The chapter focuses on the fabrication and characterization of plasmonic materials that show promise in chemical/biological sensing and surface-enhanced spectroscopy applications. Plasmonics is an emerging branch of nano-optics and nano-photonics that examines the properties of collective electronic excitations in noble metal films or nanoparticles known colloquially as surface plasmons. The chapter briefly reviews the simple, massively parallel method of nanosphere lithography and its use in the fabrication of size- and shape-controlled nanostructures. The essential physics of the localized surface plasmon resonance (LSPR) and the theoretical methods used to understand it are described, and key results concerning the short- and long-range distance dependencies of the electromagnetic fields surrounding the nanoparticles are summarized in the chapter. The relationship between LSPR spectroscopy and surface-enhanced Raman spectroscopy (SERS) is analyzed in the chapter. SERS provides a systematic reproducible way to optimize the signal intensity in SERS experiments. These experiments are directly relevant to optimization of tip-enhanced Raman spectroscopy (TERS) experiments, where the electromagnetic enhancement mechanism is expected to play a crucial role. The chapter also presents some initial works on force dependence in TERS.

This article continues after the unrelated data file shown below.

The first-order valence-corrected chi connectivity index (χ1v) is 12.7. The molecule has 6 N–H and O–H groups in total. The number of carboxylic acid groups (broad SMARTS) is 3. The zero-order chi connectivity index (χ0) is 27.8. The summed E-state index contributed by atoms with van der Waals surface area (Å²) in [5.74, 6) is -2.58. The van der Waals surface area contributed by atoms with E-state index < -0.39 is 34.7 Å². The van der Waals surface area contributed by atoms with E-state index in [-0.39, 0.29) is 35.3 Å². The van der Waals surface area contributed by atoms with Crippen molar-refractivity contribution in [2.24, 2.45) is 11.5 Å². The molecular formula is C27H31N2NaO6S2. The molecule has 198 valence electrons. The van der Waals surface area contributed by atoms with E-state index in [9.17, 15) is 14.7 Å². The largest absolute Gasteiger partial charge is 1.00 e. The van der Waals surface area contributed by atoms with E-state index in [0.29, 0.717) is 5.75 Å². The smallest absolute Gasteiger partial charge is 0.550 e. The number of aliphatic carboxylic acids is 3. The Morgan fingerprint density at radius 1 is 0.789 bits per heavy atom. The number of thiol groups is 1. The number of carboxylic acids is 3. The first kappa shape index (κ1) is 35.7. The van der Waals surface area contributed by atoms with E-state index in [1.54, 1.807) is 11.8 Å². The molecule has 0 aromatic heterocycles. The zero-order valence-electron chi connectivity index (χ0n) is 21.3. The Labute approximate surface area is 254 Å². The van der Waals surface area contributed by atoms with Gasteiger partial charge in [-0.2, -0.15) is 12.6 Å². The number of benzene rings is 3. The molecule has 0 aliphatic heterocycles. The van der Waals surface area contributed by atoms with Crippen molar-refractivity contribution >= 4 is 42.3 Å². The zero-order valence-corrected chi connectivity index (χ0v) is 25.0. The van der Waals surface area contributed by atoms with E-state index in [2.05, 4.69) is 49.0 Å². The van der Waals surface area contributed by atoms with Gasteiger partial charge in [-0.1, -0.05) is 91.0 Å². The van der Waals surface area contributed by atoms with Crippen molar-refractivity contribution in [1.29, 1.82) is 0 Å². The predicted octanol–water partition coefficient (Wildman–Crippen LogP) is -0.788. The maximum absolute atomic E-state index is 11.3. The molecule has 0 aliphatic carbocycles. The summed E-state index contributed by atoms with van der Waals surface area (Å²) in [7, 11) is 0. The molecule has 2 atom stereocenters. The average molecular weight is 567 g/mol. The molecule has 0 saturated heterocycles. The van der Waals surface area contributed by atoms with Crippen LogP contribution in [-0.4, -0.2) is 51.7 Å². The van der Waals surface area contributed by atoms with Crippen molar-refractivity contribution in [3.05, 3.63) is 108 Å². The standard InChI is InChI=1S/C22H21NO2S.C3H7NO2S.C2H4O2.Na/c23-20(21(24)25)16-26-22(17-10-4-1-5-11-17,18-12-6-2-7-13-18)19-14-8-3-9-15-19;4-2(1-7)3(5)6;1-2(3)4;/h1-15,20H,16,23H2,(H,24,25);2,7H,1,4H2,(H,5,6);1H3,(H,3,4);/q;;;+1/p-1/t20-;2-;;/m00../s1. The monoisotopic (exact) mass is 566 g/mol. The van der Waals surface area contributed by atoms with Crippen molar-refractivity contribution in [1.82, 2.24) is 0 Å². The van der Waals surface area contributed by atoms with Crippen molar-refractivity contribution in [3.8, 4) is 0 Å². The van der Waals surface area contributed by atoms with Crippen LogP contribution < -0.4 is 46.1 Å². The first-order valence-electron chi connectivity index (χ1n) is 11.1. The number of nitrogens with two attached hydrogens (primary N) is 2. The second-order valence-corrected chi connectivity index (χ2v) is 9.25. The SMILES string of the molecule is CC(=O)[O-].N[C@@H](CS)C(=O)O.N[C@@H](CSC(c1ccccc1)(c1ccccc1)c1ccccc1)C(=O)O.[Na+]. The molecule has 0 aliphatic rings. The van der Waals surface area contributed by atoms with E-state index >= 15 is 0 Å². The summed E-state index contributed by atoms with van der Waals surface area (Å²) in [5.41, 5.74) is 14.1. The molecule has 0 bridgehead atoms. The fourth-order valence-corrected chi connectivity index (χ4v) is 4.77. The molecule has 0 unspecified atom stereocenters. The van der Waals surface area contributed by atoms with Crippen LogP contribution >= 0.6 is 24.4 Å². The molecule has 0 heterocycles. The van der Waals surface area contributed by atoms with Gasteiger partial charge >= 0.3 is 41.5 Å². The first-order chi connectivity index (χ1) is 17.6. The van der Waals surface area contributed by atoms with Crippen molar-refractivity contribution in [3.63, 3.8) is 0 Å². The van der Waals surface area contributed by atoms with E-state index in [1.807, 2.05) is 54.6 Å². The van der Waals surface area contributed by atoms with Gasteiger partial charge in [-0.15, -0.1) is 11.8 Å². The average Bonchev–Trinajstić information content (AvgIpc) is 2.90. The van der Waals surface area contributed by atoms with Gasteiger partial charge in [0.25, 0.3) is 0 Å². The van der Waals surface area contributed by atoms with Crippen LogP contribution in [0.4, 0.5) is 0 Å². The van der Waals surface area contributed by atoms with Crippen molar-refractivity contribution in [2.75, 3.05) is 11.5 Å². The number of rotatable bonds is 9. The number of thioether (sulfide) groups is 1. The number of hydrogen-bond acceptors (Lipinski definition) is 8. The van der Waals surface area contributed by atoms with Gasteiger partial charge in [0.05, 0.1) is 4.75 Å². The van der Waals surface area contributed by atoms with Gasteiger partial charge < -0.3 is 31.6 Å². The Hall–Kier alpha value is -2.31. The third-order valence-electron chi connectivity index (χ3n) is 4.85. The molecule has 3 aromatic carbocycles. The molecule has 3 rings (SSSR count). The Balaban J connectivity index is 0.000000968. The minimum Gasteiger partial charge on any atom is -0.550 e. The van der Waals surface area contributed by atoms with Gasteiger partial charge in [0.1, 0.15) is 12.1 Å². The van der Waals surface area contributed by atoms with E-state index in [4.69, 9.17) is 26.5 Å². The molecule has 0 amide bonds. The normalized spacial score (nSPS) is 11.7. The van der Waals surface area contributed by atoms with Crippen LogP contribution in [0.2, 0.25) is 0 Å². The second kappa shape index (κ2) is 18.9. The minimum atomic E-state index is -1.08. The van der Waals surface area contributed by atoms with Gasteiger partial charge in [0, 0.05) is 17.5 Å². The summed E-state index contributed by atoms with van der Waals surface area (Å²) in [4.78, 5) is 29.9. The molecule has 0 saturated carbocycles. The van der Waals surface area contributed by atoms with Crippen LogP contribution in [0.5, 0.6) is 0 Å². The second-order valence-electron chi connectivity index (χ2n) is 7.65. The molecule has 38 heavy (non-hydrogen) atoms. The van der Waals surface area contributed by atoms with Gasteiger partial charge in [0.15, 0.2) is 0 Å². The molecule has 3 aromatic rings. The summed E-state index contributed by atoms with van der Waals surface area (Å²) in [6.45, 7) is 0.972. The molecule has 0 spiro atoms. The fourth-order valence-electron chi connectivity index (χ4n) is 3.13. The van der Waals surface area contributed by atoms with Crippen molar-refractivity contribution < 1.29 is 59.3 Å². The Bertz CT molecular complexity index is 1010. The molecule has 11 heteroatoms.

ASJC Scopus subject areas
- Physics and Astronomy(all)